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Shining Tailors Vs. Industrial Tribunal Ii, U. P., Lucknow and ors. - Court Judgment

LegalCrystal Citation
SubjectLabour and Industrial
CourtSupreme Court of India
Decided On
Case NumberCivil Appeal No. 1781 (NL) of 1982
Judge
Reported inAIR1984SC23; 1983LabIC1509; (1983)IILLJ413SC; 1983(2)SCALE397; (1983)4SCC464
ActsIndustrial Disputes Act, 1947
AppellantShining Tailors
Respondentindustrial Tribunal Ii, U. P., Lucknow and ors.
Cases ReferredSilver Jubilee Tailoring House and Ors. v. Chief Inspector of Shops and Establishments and Anr.
Excerpt:
.....in case of piece rate workers - test is right of rejection and right to refuse work - direction to industrial tribunal for speedier disposal - appeal dismissed. - section 34: [s.b.sinha & dr.mukundakam sharma,jj] award of interest by way of damages held, it is not permissible except in cases where money due is wrongfully withheld and there are equitable grounds therefore. section 34: [s.b.sinha & dr.mukundakam sharma,jj] interest on delayed payments to small scale and ancillary industrial undertakings act, 1993, sections 3,4 & 5: applicability of act held, act is not retrospective. it does not apply to transactions which took place before commencement of act. in case of recovery suit pending on date of commencement of act, the interest payable would only be as per section 34 of..........the relationship of employer and the workmen was the test of control and not the method of payment. piece rate payment meaning thereby payment correlated to production is a well-recognised mode of payment to industrial workmen. in fact, wherever possible that method of payment has to be encouraged so that there is utmost sincerity, efficiency and single minded divotion to increase production which would be beneficial both to the employer, the workmen and the nation at large. but the test employed in the past was one of determining the degree of control that the employer wielded over the workmen. however, in the identical situation in silver jubilee tailoring house and ors. v. chief inspector of shops and establishments and anr. : (1973)iillj495sc methew, j. speaking for the court.....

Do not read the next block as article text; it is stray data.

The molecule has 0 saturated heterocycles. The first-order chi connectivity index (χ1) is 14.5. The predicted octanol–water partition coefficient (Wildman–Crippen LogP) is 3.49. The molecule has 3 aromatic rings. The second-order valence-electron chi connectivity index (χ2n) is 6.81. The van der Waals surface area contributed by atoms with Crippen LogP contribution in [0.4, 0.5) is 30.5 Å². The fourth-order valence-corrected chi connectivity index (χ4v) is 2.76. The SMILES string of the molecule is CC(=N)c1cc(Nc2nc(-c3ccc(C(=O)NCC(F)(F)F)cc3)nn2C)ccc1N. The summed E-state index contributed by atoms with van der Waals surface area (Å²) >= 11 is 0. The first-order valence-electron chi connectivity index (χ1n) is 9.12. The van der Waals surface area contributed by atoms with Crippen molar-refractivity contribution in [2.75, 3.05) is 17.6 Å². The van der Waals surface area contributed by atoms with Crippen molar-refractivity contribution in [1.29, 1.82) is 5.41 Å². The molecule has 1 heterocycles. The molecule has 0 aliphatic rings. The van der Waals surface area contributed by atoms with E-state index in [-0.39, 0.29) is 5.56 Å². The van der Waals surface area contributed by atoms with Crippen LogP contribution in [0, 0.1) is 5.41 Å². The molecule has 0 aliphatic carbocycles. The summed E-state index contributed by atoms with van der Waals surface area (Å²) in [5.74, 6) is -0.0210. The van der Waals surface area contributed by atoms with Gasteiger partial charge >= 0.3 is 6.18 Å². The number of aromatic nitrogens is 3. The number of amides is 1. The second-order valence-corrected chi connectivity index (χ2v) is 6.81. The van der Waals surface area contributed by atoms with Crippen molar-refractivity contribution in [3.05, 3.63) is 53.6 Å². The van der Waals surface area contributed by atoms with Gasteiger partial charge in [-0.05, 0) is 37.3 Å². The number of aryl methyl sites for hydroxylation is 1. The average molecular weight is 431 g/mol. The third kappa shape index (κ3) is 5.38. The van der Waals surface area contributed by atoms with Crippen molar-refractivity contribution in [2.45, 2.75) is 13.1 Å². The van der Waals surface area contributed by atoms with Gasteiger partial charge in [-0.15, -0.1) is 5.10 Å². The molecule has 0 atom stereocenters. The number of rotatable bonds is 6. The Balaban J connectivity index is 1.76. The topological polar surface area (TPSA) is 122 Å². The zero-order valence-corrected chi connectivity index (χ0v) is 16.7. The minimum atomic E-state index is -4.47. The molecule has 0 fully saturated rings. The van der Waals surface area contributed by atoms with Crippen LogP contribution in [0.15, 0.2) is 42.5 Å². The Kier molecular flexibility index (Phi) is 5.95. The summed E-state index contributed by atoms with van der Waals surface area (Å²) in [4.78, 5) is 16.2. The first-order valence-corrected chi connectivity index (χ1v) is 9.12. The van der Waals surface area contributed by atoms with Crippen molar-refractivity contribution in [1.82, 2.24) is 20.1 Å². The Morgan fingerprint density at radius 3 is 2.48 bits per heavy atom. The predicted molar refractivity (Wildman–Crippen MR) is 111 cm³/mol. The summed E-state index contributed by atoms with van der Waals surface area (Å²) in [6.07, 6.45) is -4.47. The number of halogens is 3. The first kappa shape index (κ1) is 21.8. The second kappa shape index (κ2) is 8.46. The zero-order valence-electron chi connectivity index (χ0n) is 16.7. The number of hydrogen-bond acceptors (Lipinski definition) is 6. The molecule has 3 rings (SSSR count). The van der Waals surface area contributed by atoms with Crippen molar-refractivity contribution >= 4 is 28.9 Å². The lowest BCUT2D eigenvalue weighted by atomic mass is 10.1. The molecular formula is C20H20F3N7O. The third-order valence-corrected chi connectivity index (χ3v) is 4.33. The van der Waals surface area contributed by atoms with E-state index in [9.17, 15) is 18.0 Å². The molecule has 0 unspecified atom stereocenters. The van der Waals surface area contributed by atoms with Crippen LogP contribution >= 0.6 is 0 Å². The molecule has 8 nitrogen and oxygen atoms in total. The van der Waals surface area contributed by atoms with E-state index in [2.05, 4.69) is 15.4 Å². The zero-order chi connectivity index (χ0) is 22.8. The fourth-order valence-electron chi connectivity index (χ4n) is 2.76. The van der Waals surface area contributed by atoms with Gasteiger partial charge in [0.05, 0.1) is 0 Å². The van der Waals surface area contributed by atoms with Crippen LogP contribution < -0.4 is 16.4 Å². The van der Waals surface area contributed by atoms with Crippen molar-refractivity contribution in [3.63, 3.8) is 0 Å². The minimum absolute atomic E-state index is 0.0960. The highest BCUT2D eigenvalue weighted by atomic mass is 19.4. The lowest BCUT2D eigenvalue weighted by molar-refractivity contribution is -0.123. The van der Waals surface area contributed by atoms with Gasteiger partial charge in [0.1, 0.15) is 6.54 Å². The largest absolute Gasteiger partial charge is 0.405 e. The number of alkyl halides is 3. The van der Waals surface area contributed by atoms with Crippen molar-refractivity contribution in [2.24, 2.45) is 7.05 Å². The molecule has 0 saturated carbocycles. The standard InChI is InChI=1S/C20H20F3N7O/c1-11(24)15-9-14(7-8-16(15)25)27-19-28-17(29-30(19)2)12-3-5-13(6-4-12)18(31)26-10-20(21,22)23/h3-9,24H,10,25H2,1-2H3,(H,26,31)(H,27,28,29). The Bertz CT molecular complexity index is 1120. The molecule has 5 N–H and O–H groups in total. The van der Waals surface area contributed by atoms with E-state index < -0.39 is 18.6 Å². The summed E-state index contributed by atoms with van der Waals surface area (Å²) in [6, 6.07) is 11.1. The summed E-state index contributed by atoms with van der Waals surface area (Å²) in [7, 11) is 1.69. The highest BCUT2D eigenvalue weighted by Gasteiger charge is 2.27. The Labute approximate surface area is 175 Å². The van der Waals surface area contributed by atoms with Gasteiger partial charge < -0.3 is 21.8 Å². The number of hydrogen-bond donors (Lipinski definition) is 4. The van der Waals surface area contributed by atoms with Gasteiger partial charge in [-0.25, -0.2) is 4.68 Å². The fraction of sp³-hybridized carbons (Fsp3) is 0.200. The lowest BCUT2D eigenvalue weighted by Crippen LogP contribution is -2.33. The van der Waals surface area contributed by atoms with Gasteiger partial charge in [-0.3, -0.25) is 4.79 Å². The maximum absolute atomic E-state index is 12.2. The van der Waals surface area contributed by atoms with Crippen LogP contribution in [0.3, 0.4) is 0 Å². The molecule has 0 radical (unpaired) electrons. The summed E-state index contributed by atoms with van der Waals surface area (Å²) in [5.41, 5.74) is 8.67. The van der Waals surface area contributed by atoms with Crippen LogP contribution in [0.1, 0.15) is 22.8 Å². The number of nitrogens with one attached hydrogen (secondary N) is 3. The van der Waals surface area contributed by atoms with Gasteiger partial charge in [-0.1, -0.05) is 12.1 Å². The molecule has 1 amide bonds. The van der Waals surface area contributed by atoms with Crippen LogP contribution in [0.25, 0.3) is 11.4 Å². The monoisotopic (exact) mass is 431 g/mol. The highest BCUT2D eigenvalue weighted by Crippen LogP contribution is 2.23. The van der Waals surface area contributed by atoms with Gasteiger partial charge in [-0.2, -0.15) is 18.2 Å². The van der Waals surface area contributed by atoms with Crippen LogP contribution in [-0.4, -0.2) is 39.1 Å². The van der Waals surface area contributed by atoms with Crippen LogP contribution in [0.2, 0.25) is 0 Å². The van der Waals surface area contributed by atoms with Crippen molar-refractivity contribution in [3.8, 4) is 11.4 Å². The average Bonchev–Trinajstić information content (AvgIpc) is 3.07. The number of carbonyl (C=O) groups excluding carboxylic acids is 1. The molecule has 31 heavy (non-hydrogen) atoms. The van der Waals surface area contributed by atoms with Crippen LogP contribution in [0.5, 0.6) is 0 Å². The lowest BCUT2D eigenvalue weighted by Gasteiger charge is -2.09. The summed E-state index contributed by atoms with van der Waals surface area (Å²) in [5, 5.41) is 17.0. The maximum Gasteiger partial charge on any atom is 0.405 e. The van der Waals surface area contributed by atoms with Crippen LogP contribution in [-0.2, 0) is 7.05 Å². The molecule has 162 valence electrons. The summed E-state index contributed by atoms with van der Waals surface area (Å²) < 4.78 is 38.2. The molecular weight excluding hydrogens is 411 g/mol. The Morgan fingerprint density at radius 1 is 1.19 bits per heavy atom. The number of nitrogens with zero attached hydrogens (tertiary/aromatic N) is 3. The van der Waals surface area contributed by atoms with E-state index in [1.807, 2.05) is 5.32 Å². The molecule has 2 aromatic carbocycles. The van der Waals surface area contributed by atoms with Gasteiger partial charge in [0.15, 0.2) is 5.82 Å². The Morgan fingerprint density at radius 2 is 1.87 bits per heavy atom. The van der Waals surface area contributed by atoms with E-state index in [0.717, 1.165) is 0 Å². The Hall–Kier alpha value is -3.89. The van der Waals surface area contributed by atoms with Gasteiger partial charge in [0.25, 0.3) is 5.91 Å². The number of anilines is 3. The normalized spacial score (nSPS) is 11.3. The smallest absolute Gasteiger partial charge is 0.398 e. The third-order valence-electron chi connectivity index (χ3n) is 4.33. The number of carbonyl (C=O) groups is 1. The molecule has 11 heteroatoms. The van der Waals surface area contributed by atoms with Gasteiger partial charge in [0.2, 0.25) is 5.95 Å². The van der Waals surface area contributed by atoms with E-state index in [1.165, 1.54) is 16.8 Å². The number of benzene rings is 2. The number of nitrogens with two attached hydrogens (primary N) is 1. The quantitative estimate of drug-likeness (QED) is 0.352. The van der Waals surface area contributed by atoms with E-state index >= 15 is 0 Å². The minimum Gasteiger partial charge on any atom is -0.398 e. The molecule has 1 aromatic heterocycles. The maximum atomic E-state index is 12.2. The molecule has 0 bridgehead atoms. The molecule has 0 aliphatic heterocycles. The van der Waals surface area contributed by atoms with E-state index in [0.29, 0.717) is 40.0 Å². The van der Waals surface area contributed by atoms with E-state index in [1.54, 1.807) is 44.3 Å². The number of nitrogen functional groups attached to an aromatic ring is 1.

Judgment:

1. The State of U.P. referred an industrial dispute between the appellant M/s. Shining Tailors, the employer and the respondent workmen for adjudication to the Industrial Tribunal, Lucknow.

2. Chronology of events leading to the surfacing of the dispute may be briefly slated. Appellant-employer has a fairly big tailoring establishment at Subhashnagar, Faizabad. Respondent-workmen 25 in number formed a Union named Faizabad Tailoring Workers Union (Union for short). The Union espoused the cause of the workmen by making a demand for increasing the tailoring charges and there was a strike in support of the demand. The time worn usual response of the employer was to dismiss some workmen and then declare a lock out, a fact in dispute and terminate the service of all the workmen. This led to the industrial dispute being referred to the Industrial Tribunal under Section 4-K of the U.P. Industrial Disputes Act, 1947. The reference was not happily worded but the Tribunal was called upon to adjudicate on the question whether the lockout declared by the employer on July 27, 1974 and the subsequent action of termination of service of the workmen was legal and valid; if not what relief should be given to the workmen?